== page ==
The Scuttling of the German Fleet: Life Aboard Ship

The crew of the battlecruiser SMS Hindenburg in Scapa Flow, Easter 1919. Courtesy of Aglef Kaiser

The crew of the battlecruiser SMS Hindenburg in Scapa Flow, Easter 1919. Courtesy of Aglef Kaiser (see the blog post ‘Rare Photographs of Scapa Flow’)
German destroyers in Scapa Flow. Orkney Library & Archive.
German sailors fishing off the side of a destroyer in Scapa Flow. Orkney Library & Archive.

Life Aboard Ship

The remaining crews soon found that lack of food and boredom were their real enemies. Many took to fishing from the ships, which led to mocking editorials in the local newspapers about the ‘High Seas Fishing Fleet’. They had been refused any contact with other ships, other than Rear Admiral von Reuter, who could visit his officers. No shore leave of any sort was allowed, so the sailors were confined to their ships. It was the responsibility of the German Government to supply them with food – the British only supplied fresh water from the reservoir in Stromness, and coal. At least one sailor created a spring-loaded ‘gun’ to shoot seagulls for food.

Above and below: German postcard showing the German ships in Scapa Flow.

Parties of German seamen attempted to land on one of the islands, but were turned back by a picket boat. Under cover of darkness, however, a raid seems to have been made on a flock of sheep. Two were killed and taken back to the ship for meat. Small Germans boats came alongside British cruisers, their crews pleading for food. This resulted in most of the small boats being removed from the German ships and beached at Mill Bay in Hoy, leaving just two boats on each vessel. The scenery was not to the Germans’ taste either. The German newspaper Hamburger Nachtrichten reported one sailor saying:

No place could be more God-forsaken.’

Scap Flow, looking west towards where the German Fleet was anchored. This photo was taken on the 12th February 2010, but the weather is not always as mild as is seen in this photograph.
Crewmen sleeping onboard the battleship SMS Prinzregent Liotpold in Scapa Flow.

Complaints from German sailors were treated with scorn by a Royal Navy sailor who said they were ‘squawking after four weeks in Scapa Flow. We’ve been here for four years.’ An officer answered him ‘If you were on a Hun ship you’d be squawking too!’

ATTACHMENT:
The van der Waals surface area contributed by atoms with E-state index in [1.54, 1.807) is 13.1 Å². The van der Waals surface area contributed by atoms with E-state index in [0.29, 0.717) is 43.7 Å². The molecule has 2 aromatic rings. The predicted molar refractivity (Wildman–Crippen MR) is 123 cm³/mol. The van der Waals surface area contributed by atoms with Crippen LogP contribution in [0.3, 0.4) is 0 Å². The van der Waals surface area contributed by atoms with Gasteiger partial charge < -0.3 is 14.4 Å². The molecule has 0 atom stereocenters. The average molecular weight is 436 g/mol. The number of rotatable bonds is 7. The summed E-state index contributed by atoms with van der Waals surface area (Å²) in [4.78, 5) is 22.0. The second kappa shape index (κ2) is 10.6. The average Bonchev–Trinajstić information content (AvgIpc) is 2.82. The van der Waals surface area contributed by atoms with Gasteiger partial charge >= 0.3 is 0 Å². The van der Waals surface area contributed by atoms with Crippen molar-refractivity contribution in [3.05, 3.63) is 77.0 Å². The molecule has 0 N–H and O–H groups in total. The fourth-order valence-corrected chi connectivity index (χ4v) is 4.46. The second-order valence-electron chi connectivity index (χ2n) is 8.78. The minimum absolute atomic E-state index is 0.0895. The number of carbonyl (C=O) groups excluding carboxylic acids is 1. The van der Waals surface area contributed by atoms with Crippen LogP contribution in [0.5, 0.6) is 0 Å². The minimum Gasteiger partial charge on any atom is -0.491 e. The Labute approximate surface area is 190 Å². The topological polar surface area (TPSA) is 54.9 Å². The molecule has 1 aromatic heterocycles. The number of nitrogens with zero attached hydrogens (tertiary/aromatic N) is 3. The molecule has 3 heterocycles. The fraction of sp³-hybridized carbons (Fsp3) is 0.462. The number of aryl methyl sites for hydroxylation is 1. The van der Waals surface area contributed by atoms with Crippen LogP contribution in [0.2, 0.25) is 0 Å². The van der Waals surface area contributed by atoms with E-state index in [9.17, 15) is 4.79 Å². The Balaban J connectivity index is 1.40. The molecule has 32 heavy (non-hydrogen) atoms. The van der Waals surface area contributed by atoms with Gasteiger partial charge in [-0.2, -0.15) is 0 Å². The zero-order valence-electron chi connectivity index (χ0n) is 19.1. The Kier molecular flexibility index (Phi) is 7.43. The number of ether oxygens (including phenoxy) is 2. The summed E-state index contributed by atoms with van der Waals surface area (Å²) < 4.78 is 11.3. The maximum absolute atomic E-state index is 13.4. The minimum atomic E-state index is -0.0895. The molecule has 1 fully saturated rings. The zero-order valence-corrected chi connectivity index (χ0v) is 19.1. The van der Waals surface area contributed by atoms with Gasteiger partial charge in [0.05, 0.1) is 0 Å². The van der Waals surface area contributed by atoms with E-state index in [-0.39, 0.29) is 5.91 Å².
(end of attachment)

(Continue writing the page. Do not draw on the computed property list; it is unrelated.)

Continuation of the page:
In another newspaper article, a German sailor said that the ships were: ‘made to fight, not live in’. This is a very valid point. The ships of the Royal Navy were not the last word in comfort, but they were designed to accommodate the crew when at sea, which could be for long periods of time. The German crews were stationed in ports at Wilhelmshaven and Kiel and lived ashore in accommodation huts. The conditions onboard ship must have been cramped and cold. Another problem was the rats. With the ships having been neglected for so long, rat infestation was a real problem and the demand for rat poison was constant.

Live pigs were kept onboard the German ships for fresh meat. Here we see the pigsty onboard the battleship SMS König in Scapa Flow.
Crew of the light cruiser SMS Karlsruhe in Scapa Flow. Orkney Library & Archive.
SMS Karlsruhe. Her remains still lies in Scapa Flow.

Mail delivery to the German sailors came from Germany, and the mail was handed over to a Royal Navy ship to deliver. The British ship would then sail close to the German ships and then throw the mail sacks onboard, or in the sea alongside. At first the mail was not censored, but later it was sent to London to be censored before being sent to Scapa Flow, which delayed it considerably. Von Reuter was also refused direct communication with his superiors in Germany, which would ultimately lead to what happened next.

The mail arriving by drifter in Scapa Flow. Orkney Library & Archive.
A concert party onboard a German ship.
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